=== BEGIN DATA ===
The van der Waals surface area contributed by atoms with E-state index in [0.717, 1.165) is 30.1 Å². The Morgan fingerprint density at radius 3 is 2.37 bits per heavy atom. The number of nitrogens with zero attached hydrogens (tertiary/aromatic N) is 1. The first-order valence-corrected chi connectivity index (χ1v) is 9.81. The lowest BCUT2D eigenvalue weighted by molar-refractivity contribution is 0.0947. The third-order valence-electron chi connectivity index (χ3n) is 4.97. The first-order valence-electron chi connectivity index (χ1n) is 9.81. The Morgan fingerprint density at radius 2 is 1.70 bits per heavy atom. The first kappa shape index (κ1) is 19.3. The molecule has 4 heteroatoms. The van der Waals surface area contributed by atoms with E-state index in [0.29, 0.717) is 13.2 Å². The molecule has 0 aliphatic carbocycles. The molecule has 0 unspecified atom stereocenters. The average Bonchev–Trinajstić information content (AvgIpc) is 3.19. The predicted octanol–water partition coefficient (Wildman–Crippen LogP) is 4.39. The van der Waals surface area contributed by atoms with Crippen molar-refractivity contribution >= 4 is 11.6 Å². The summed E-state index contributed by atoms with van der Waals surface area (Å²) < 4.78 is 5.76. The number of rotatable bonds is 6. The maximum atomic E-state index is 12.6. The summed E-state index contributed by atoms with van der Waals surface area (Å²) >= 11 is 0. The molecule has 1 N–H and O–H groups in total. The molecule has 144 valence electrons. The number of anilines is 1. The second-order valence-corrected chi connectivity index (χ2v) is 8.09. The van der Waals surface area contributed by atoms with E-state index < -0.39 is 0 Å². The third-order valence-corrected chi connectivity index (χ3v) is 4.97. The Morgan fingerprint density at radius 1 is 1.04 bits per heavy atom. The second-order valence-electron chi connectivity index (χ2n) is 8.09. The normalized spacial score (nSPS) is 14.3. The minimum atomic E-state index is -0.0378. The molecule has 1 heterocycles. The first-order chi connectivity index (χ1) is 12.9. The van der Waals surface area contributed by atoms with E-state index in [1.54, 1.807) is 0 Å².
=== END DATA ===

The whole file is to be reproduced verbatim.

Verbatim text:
The van der Waals surface area contributed by atoms with E-state index in [0.717, 1.165) is 30.1 Å². The Morgan fingerprint density at radius 3 is 2.37 bits per heavy atom. The number of nitrogens with zero attached hydrogens (tertiary/aromatic N) is 1. The first-order valence-corrected chi connectivity index (χ1v) is 9.81. The lowest BCUT2D eigenvalue weighted by molar-refractivity contribution is 0.0947. The third-order valence-electron chi connectivity index (χ3n) is 4.97. The first-order valence-electron chi connectivity index (χ1n) is 9.81. The Morgan fingerprint density at radius 2 is 1.70 bits per heavy atom. The first kappa shape index (κ1) is 19.3. The molecule has 4 heteroatoms. The van der Waals surface area contributed by atoms with E-state index in [0.29, 0.717) is 13.2 Å². The molecule has 0 aliphatic carbocycles. The molecule has 0 unspecified atom stereocenters. The average Bonchev–Trinajstić information content (AvgIpc) is 3.19. The predicted octanol–water partition coefficient (Wildman–Crippen LogP) is 4.39. The van der Waals surface area contributed by atoms with Crippen molar-refractivity contribution >= 4 is 11.6 Å². The summed E-state index contributed by atoms with van der Waals surface area (Å²) < 4.78 is 5.76. The number of rotatable bonds is 6. The maximum atomic E-state index is 12.6. The summed E-state index contributed by atoms with van der Waals surface area (Å²) >= 11 is 0. The molecule has 1 N–H and O–H groups in total. The molecule has 144 valence electrons. The number of anilines is 1. The second-order valence-corrected chi connectivity index (χ2v) is 8.09. The van der Waals surface area contributed by atoms with E-state index < -0.39 is 0 Å². The third-order valence-corrected chi connectivity index (χ3v) is 4.97. The Morgan fingerprint density at radius 1 is 1.04 bits per heavy atom. The second-order valence-electron chi connectivity index (χ2n) is 8.09. The normalized spacial score (nSPS) is 14.3. The minimum atomic E-state index is -0.0378. The molecule has 1 heterocycles. The first-order chi connectivity index (χ1) is 12.9. The van der Waals surface area contributed by atoms with E-state index in [1.54, 1.807) is 0 Å².